Thursday, January 20, 2011

There are mornings when I can scarcely bring myself to begin writing to you . . . not because of you but because of the cloud of why-bother that settles on me like gloom or bees. I think this sensation is an epistolary given, that it's not a contemporary ailment peculiar to electronic communication. Some of Keats's letters read as if he produced them with great difficulty; many of Woolf's do as well. As much as one wants, one needs, to reach into lonely space for a friend's invisible hand, there's a heaviness to the obligations of letter writing.

But of course, this blog note is different from the letters that Keats and Woolf wrote: it's not for your eyes only. Anyone can open this envelope, though I think not many people do. Nonetheless, here the letter sits, with the world's address on it.

When I glance at other literary blogs, my why-bother cloud often thickens. So often they seem to function as public slates for early-draft work, or diatribes against writers whom the blog owner dislikes, or self-promotion, or repetitive musings on the politics of success . . . and God knows I have done every one of these things myself--except for posting early-draft work, an approach to publication that I find unbearable, but only because I am so private about raw, tender, new pieces.

None of these tendencies is necessarily bad, or wrong, or foolish: really, they may, as a trend, be good insofar as they staunch a kind of communal loneliness, as they battle against the futility under which every artist labors in the back rooms of her own mind. I know about that battle against futility. As a serious writer who is also nearly invisible, I often undergo frantic surges of anxiety about marketing myself, about making myself look like a "real writer," as if real has any definition at all.

So today, in my why-bother state, I'm trying to remember that what does have definition is my daily interaction with this word, and now this word, and now this word, which I am typing out to you on my silver lapdesk, which hums on the scratched cherry table in my bedroom, which fills the attic space of my little red house in the snow-ridden woods. This is a terrible approach to self-marketing, and not even very interesting as prose, which is why the why-bother mood overcomes me, but, like all block-headed obsessives, I keep trundling along.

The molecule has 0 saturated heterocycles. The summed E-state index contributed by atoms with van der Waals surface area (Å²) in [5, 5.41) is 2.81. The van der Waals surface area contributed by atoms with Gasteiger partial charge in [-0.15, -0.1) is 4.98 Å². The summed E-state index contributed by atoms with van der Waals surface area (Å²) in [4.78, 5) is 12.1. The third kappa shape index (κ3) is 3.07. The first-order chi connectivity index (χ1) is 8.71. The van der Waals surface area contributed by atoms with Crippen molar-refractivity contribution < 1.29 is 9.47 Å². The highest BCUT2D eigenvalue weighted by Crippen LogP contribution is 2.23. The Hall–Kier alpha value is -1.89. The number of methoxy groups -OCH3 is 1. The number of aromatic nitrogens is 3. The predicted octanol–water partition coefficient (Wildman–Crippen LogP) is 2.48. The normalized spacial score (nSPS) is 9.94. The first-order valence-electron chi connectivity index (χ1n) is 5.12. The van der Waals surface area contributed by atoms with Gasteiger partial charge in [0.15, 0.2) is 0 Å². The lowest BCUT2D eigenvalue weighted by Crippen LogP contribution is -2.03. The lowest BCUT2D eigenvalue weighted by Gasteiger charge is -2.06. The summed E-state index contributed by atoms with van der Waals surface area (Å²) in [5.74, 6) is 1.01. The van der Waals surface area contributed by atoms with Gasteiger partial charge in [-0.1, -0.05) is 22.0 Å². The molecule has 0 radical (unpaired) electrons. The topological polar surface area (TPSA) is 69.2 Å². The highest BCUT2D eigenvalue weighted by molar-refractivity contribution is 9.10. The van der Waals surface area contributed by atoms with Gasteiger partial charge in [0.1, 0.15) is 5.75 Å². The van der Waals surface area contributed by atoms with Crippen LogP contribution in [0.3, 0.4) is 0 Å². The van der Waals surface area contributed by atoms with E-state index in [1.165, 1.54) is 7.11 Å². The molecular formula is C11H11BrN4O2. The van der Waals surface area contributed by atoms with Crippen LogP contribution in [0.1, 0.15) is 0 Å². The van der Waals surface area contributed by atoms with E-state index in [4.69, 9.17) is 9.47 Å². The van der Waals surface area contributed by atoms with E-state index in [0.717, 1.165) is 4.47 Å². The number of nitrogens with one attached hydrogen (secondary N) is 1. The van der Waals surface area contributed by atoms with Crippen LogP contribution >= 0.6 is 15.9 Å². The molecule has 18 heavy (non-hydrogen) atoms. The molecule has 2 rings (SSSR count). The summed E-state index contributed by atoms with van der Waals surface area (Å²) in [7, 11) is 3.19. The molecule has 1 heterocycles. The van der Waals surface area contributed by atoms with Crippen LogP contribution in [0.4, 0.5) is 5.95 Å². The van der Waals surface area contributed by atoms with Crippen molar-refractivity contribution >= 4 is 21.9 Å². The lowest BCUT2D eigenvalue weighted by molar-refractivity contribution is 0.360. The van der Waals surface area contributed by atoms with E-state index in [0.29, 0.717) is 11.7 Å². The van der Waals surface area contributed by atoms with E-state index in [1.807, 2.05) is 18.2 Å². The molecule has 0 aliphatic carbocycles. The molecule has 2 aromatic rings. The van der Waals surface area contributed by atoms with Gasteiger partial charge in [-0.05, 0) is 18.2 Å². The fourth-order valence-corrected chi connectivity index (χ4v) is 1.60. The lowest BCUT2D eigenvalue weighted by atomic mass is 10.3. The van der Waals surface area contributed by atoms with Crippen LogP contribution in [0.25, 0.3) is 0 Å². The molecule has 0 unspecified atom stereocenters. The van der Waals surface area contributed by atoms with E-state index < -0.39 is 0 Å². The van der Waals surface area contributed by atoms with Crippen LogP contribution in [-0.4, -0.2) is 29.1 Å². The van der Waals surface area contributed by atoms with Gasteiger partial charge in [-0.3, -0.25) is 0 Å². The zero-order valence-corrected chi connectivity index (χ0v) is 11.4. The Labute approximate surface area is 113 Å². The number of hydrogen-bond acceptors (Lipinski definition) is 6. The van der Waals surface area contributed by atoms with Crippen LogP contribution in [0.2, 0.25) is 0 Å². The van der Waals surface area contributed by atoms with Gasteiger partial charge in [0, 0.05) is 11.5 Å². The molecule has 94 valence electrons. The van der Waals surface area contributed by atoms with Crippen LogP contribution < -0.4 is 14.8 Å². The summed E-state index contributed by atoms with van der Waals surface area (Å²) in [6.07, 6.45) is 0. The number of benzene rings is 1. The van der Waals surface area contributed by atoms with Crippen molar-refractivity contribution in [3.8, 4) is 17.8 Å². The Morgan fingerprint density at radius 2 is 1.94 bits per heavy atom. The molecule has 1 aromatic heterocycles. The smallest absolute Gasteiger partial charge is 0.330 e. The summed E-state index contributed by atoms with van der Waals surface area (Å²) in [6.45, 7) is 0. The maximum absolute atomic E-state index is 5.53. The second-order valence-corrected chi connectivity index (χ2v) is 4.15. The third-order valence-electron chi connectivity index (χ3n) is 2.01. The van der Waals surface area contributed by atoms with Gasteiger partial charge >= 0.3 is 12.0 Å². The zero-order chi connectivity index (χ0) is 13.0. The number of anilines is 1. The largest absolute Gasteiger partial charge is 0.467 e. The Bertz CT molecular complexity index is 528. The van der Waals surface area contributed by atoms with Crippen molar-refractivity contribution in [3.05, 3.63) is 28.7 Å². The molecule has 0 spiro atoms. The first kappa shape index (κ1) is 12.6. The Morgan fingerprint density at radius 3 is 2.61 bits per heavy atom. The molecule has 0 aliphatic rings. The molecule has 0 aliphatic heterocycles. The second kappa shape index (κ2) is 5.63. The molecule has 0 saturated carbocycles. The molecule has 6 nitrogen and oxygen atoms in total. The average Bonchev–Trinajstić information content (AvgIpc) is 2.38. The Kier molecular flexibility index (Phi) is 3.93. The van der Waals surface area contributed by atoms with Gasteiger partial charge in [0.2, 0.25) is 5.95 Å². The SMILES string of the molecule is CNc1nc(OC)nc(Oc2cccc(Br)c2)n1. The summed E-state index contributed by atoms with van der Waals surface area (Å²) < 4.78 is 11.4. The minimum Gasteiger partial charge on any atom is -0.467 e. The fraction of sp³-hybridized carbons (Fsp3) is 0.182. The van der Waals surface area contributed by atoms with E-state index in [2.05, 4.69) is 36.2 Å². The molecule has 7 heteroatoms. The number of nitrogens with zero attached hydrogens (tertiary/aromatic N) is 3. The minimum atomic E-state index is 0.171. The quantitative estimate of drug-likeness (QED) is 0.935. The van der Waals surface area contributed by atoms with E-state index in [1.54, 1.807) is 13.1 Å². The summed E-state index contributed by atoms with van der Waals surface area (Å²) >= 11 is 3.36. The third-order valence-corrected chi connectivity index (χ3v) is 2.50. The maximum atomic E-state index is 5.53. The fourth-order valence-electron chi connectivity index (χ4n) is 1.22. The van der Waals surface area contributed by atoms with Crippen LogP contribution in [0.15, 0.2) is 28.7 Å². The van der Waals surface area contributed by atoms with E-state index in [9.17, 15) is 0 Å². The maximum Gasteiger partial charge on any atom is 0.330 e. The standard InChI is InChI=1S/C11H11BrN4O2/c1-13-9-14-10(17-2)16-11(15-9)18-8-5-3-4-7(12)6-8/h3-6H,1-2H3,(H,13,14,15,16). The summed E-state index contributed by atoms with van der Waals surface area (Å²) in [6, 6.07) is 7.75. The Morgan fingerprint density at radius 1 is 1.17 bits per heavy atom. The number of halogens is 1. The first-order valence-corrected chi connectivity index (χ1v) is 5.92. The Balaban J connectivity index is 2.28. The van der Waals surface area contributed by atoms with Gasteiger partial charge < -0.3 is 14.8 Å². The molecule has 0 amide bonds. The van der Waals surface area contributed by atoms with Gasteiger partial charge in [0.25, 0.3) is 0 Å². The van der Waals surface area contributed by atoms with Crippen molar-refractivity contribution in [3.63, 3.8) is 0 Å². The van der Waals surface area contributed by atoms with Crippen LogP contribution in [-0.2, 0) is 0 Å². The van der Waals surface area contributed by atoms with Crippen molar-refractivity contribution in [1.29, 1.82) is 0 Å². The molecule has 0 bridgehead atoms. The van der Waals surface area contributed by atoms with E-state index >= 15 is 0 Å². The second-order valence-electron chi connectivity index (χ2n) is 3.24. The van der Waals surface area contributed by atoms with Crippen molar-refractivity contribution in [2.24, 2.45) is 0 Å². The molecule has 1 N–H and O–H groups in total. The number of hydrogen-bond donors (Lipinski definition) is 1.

4 comments:

Maureen said...

I read your posts every day, though I don't always comment. And I identify with some of what you say here. I don't think it matters especially how many visit a blog, especially if one is confident about her reasons for writing it. It's great to have a "room of one's own", even if only in the virtual world. Sometimes it's even possible to hit on one place where everything comes together in a wonderful back-and-forth of thoughts and ideas; that one for me is, most recently, A Year With Rilke.

Dawn Potter said...

I know you, too, keep a daily blog, Maureen, though it's far more broad-ranging than mine. But I suspect we do share similar feelings about the daily task of posting. For anyone else reading this comment, here's the link to Maureen's blog so you can see how she manages the job. Part of her solution is to follow a regular weekly pattern.

http://writingwithoutpaper.blogspot.com

Ruth said...

The feeling of having to write an entry everyday seems daunting to me, especially as I sit here for the 3rd day, trying to compose a letter of recommendation that just won't flow properly. I, too, read your post everyday and I like thinking of it as a virtual visit. Maureen's decription of a virtual "room of one's own" is appealing. It puts me in mind of sitting and chatting about "stuff" in your kitchen or after hours at The Frost Farm. I am cetainly glad that you do post everyday and I miss those days that you are elsewhere.

rss said...

Why bother? If just one person reads your "daily interaction with this word, and now this word, and now this word...," as I did (and you did) on January 19, 2011, and several others now again today, your pottering (like Plath's comets) and trundling (like Lampedusa's Father Pirrone) through anxious moments on a "silver lapdesk ... in the snow-ridden woods" IS real writing for those who experience, not your own sense of futility, but a patient and tender affinity with your labors.